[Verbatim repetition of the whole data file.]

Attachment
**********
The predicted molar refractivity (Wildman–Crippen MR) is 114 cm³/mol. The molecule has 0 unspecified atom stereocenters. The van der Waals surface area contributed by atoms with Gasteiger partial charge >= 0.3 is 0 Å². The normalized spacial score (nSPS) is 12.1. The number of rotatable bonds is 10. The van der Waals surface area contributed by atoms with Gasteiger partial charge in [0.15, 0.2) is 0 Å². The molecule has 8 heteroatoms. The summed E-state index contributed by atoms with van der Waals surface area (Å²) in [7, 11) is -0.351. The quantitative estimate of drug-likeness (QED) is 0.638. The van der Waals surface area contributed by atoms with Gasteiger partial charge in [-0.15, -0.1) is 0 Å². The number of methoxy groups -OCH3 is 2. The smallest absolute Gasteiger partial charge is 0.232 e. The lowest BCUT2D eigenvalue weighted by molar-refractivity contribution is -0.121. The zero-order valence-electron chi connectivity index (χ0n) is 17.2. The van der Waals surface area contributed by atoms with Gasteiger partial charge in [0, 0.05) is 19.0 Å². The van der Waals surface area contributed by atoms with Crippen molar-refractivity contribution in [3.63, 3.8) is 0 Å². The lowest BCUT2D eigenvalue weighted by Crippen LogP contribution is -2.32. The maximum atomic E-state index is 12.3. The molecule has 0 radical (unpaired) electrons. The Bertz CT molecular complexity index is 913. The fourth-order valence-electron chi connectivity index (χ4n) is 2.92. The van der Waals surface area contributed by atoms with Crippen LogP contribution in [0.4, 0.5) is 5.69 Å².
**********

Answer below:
The predicted molar refractivity (Wildman–Crippen MR) is 114 cm³/mol. The molecule has 0 unspecified atom stereocenters. The van der Waals surface area contributed by atoms with Gasteiger partial charge >= 0.3 is 0 Å². The normalized spacial score (nSPS) is 12.1. The number of rotatable bonds is 10. The van der Waals surface area contributed by atoms with Gasteiger partial charge in [0.15, 0.2) is 0 Å². The molecule has 8 heteroatoms. The summed E-state index contributed by atoms with van der Waals surface area (Å²) in [7, 11) is -0.351. The quantitative estimate of drug-likeness (QED) is 0.638. The van der Waals surface area contributed by atoms with Gasteiger partial charge in [-0.15, -0.1) is 0 Å². The number of methoxy groups -OCH3 is 2. The smallest absolute Gasteiger partial charge is 0.232 e. The lowest BCUT2D eigenvalue weighted by molar-refractivity contribution is -0.121. The zero-order valence-electron chi connectivity index (χ0n) is 17.2. The van der Waals surface area contributed by atoms with Gasteiger partial charge in [0, 0.05) is 19.0 Å². The van der Waals surface area contributed by atoms with Crippen molar-refractivity contribution in [3.63, 3.8) is 0 Å². The lowest BCUT2D eigenvalue weighted by Crippen LogP contribution is -2.32. The maximum atomic E-state index is 12.3. The molecule has 0 radical (unpaired) electrons. The Bertz CT molecular complexity index is 913. The fourth-order valence-electron chi connectivity index (χ4n) is 2.92. The van der Waals surface area contributed by atoms with Crippen LogP contribution in [0.4, 0.5) is 5.69 Å².